Eddie Redmayne’s post-Oscars career glow is continuing with the announcement of his role as 1930s Danish artist Lili Elbe in The Danish Girl. In true Oscars fashion, he’s playing a role that will require a complete transformation of himself. We’ve already seen he can inhabit the life of Stephen Hawking, but now we’ll see him inhabit the life of Elbe (formerly named Einar Wegener), one of the first people to have sex-reassignment surgery. The above picture is the first look at Redmayne in character.
If I’m speaking shallowly, Redmayne makes a very gorgeous woman. But I’m sure there are also intense concerns that having a cisgender male play a transgender woman will take the performance more into the realm of “drag queen” than a faithful representation of a transgender experience. Of course, I’m not saying anything’s wrong with drag queens, but drag queens and men who dress as women who may not identify themselves as “drag queens” but do identify themselves with their gender are not transgender women.
A case could be said for Redmayne’s casting if he’s playing Elbe as both Elbe and Wegener. I think the main argument Hollywood has with casting men in transgender roles is the thought of “versatility.” A man can easily play both the male and female parts of the character, the thought process goes. But couldn’t a transgender woman easily play both parts, too? In fact, getting a transgender actor would make the whole film and the experiences of the character a lot more authentic.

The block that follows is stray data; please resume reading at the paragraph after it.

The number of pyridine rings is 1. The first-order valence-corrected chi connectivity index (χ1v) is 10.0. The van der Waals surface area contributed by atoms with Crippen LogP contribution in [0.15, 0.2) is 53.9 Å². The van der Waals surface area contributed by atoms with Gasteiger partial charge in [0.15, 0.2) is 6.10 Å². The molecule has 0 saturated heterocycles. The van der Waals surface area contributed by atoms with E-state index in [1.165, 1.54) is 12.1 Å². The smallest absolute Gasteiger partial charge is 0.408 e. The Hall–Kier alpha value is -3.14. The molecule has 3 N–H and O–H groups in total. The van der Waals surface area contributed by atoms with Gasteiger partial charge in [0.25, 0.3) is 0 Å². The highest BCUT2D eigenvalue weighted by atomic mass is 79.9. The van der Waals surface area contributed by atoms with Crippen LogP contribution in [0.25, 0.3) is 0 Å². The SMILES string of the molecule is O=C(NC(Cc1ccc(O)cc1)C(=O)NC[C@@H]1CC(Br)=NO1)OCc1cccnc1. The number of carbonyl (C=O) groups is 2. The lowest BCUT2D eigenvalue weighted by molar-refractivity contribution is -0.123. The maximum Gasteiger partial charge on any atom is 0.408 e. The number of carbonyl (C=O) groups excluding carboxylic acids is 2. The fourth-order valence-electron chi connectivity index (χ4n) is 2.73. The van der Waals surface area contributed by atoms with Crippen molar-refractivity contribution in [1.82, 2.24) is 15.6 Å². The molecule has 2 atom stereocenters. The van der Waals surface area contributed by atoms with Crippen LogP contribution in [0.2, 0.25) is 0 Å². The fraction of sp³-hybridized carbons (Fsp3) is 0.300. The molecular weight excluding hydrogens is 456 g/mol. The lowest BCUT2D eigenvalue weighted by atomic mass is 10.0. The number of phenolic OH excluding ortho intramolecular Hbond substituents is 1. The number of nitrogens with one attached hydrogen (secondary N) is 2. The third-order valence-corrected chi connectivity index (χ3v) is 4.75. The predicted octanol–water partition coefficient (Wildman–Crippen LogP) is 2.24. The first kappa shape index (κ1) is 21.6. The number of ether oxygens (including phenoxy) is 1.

Redmayne will certainly do his best to identify with Elbe, I’m sure, but there’s a level of understanding that cisgender folks just won’t be able to understand, just like how there’s a level of understanding many minority Westerners (i.e. living in the academically-called “Western” society) have about the world that the white Westerners won’t be able to really get at. Conversely, minority Westerners aren’t really able to grasp what it might be like to live in a society that actually caters to you, like white Westerners get to experience. The people who live certain experiences, like the transgender experience, should be able to tell their stories themselves, without the story being presented first in the form of an “acceptable” actor.
I’m not knocking Redmayne by saying this. He seems like a fine actor, and he seems like a good person. I’m just discussing the Hollywood politics that surround the film. Once again, Hollywood is portraying itself to be “liberal” and “free-thinking” by making this film, but they’re also showing themselves to be conservative by hiring a cis actor. With the exception of trailblazers like Laverne Cox, Janet Mock and Carmen Carrera, Hollywood doesn’t seem to know how to handle the idea of transgender actors. There still need to be more trans actors considered for roles like Lili Elbe.
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